Thursday, March 27, 2008

Jobs in India -That time of the year!!?

Yesterday, I had a mail from Supriya Kurane from the magazine Outlook Business, "currently working on a trends story, figuring out what is happening in the job market right now. Typically, employees start scouting for "greener pastures" as the fiscal year ends in March and hikes are doled out. What is your take on what will happen this time around withe salary hikes expected to be smaller and also the slowdown in the US? "
It was just after I had my lunch-and time for the 'power nap'! It was too tempting, and so this is what I shot off -instantly:

Traditionally, the year end has been a great time for the job market- with most companies reviewing their growth & hiring plans. Most companies too used to club annual increments and promotions around this time.

1.In a growing economy like India- it is always more juicy to hop jobs- as u can get a 25 50 30% hike-where as an annual increment would only get you half that amount. ( contrast it to US or any developed economy the corresponding figure would be 3-4 % annual increment and 7-10% bonus for jumping -the differential vis-a-vis the risk isn't very attractive!)

But I think things are changing. Corporates have become more innovative- have staggered their increments/ promotions/bonus across the year-and so, there is no real 'season for changing jobs now'! Its a perennial affair.

2.The sub prime and US recession has perhaps affected the IT/ITES and businesses related to that- but really not many companies have admitted to the fact that they are indeed slow pedalling. Personally, I know companies are more choosy now, and while they would close a position within a week earlier, now they don't mind stretching the search and waiting for the 'right guy' to come around. In that context, the velocity has decreased-but the good guys really don't have to be worried.

3.One major factor is that there are a lot of industries growing at this stage-real estate, power, energy, retail, and so those with 'transplant-able 'skills really needn't be satisfied by the modest increases given by their employer- and can look for greener pastures and get better hikes.

4.And today, I guess more professionals have become career conscious and are mobile within India too-thanks to the convenient air connections, there are a lot of double income parents actually working from different towns. Since good educational institutions are also limited in number in major cities, most parents are wary of shifting kids at the end of an academic yr -compared to say, a few yrs back.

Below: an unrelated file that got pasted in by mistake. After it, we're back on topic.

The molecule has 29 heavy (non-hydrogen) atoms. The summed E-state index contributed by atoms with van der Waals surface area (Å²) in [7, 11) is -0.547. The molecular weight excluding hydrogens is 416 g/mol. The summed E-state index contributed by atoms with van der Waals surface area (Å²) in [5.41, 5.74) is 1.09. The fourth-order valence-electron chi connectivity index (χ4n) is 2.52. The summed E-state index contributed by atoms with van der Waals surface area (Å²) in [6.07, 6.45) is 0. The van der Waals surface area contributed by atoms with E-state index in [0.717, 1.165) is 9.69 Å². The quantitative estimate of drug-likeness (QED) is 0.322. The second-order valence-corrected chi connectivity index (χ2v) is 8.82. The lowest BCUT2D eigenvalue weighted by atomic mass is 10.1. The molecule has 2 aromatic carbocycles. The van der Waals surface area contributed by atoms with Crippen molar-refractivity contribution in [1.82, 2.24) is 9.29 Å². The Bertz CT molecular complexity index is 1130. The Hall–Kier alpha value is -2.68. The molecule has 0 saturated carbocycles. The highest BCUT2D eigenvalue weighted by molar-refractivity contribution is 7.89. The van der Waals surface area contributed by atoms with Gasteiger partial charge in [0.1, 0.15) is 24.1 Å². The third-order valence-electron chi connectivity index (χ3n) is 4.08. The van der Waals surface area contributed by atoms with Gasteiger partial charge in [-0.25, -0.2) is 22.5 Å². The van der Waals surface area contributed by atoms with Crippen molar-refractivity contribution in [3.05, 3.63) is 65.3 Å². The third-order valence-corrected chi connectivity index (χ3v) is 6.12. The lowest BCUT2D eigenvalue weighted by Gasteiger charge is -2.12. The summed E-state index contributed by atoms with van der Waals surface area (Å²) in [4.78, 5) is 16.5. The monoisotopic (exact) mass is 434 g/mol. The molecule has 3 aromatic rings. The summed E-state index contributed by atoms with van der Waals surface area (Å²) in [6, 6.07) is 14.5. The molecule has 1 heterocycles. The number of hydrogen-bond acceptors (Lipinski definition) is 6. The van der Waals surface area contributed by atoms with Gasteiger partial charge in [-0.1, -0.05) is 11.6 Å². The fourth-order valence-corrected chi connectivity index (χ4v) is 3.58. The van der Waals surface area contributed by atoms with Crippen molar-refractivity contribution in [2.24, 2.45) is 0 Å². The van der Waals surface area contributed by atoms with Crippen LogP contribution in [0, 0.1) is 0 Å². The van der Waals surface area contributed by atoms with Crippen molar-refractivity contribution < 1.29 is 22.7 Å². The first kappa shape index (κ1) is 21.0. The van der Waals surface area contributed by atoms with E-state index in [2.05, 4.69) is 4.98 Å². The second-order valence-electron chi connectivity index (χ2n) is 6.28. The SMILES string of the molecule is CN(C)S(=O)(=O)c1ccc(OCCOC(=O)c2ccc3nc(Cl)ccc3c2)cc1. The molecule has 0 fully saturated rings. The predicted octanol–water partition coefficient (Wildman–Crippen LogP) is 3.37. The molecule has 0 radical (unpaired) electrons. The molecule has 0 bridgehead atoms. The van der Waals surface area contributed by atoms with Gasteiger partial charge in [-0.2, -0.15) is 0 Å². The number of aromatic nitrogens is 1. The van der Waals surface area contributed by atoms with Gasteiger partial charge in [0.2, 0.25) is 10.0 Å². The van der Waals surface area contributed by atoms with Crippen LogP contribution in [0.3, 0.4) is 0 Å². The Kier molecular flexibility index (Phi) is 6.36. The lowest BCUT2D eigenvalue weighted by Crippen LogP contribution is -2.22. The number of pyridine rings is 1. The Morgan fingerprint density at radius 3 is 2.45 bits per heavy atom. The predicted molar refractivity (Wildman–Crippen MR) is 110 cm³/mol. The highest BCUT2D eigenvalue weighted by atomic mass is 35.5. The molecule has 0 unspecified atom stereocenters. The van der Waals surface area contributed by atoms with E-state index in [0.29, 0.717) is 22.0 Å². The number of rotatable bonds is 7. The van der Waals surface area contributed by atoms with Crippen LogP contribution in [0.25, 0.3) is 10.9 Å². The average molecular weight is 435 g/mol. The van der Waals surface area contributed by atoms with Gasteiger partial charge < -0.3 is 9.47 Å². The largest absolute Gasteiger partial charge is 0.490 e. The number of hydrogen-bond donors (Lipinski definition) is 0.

5. I think media too plays up the 'feel good ' factor . Feb/Mar are hyped due to the 'placement fever' in the IIMs/ISBs. And when those handful privileged guys are lucky to pull off some obscene figures, what it it increases the 'aspirational desires' of all others who are in regular employment-and start feeling whether their salaries are in sync with reality or now!!I am sure I get a lot of panic calls from premier B School guys..who feel its time for a market correction for their low salaries..and that too spurs the need for a change :-)!

6. This yr one can blame the Sixth pay commission..and the public sector getting 40% hikes and 2 yrs arrears - that should leave the private sector panting for more !!

Almost on the rebound, Supriya did acknowledge ' was very informative read and pretty much in line". It set me thinking-is there some trend I missed out? Is it because I am focused with middle and senior management guys, and partly working on mandates on a 'retained search' mode by some of my clients?

Am I being myopic?

I shall be glad to hear the different perspectives- lest I have taken a generalist view. And I can't wait till Supriya finally publishes her article!! May I request you to reach me offline and update me?

Monday, March 24, 2008

Retail jobs in India - Over 300 malls/ 30000 m USD investment underway

I have been a travel bug-and so have enjoyed visiting places across India on work- first as a sales professional and now as recruiter- for a couple of decades. Each time I visited a town, it was assuring to get around places punctuated with familiar landmarks. Looks like I should start feeling like a first time visitor even as I go to my old haunts.
The landscape in the cities have changed with new buildings coming up every corner. Especially if one goes by two independent surveys conducted recently- by consultancy firm Jones Lang LaSalle Meghraj , and Assocham where investments during the period September 2007 to February 2008 were tracked,where investments during the period September 2007 to February 2008 were tracked!
Summarising -it predicts :